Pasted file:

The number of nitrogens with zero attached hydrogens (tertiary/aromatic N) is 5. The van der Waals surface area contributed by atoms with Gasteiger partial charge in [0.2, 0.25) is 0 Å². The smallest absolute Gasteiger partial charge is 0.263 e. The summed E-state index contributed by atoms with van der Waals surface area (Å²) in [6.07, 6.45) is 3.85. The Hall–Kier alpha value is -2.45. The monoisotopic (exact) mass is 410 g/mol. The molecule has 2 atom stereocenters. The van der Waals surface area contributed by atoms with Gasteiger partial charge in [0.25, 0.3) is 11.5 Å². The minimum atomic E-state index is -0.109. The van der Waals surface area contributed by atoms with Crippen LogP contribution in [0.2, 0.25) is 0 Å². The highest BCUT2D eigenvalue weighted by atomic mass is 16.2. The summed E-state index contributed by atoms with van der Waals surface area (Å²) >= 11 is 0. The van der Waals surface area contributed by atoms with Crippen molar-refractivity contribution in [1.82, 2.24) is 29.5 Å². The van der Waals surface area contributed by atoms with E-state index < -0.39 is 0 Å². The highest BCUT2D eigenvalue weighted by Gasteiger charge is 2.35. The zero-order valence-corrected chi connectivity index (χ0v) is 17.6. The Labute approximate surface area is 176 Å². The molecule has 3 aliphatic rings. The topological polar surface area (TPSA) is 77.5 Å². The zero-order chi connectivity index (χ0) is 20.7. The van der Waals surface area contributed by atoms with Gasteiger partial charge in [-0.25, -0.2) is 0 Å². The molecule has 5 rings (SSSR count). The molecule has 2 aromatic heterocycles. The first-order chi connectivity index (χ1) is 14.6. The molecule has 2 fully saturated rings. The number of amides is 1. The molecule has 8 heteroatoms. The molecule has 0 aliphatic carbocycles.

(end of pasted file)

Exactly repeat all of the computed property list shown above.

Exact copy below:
The number of nitrogens with zero attached hydrogens (tertiary/aromatic N) is 5. The van der Waals surface area contributed by atoms with Gasteiger partial charge in [0.2, 0.25) is 0 Å². The smallest absolute Gasteiger partial charge is 0.263 e. The summed E-state index contributed by atoms with van der Waals surface area (Å²) in [6.07, 6.45) is 3.85. The Hall–Kier alpha value is -2.45. The monoisotopic (exact) mass is 410 g/mol. The molecule has 2 atom stereocenters. The van der Waals surface area contributed by atoms with Gasteiger partial charge in [0.25, 0.3) is 11.5 Å². The minimum atomic E-state index is -0.109. The van der Waals surface area contributed by atoms with Crippen LogP contribution in [0.2, 0.25) is 0 Å². The highest BCUT2D eigenvalue weighted by atomic mass is 16.2. The summed E-state index contributed by atoms with van der Waals surface area (Å²) >= 11 is 0. The van der Waals surface area contributed by atoms with Crippen molar-refractivity contribution in [1.82, 2.24) is 29.5 Å². The van der Waals surface area contributed by atoms with E-state index < -0.39 is 0 Å². The highest BCUT2D eigenvalue weighted by Gasteiger charge is 2.35. The zero-order valence-corrected chi connectivity index (χ0v) is 17.6. The Labute approximate surface area is 176 Å². The molecule has 3 aliphatic rings. The topological polar surface area (TPSA) is 77.5 Å². The zero-order chi connectivity index (χ0) is 20.7. The van der Waals surface area contributed by atoms with Gasteiger partial charge in [-0.25, -0.2) is 0 Å². The molecule has 5 rings (SSSR count). The molecule has 2 aromatic heterocycles. The first-order chi connectivity index (χ1) is 14.6. The molecule has 2 fully saturated rings. The number of amides is 1. The molecule has 8 heteroatoms. The molecule has 0 aliphatic carbocycles.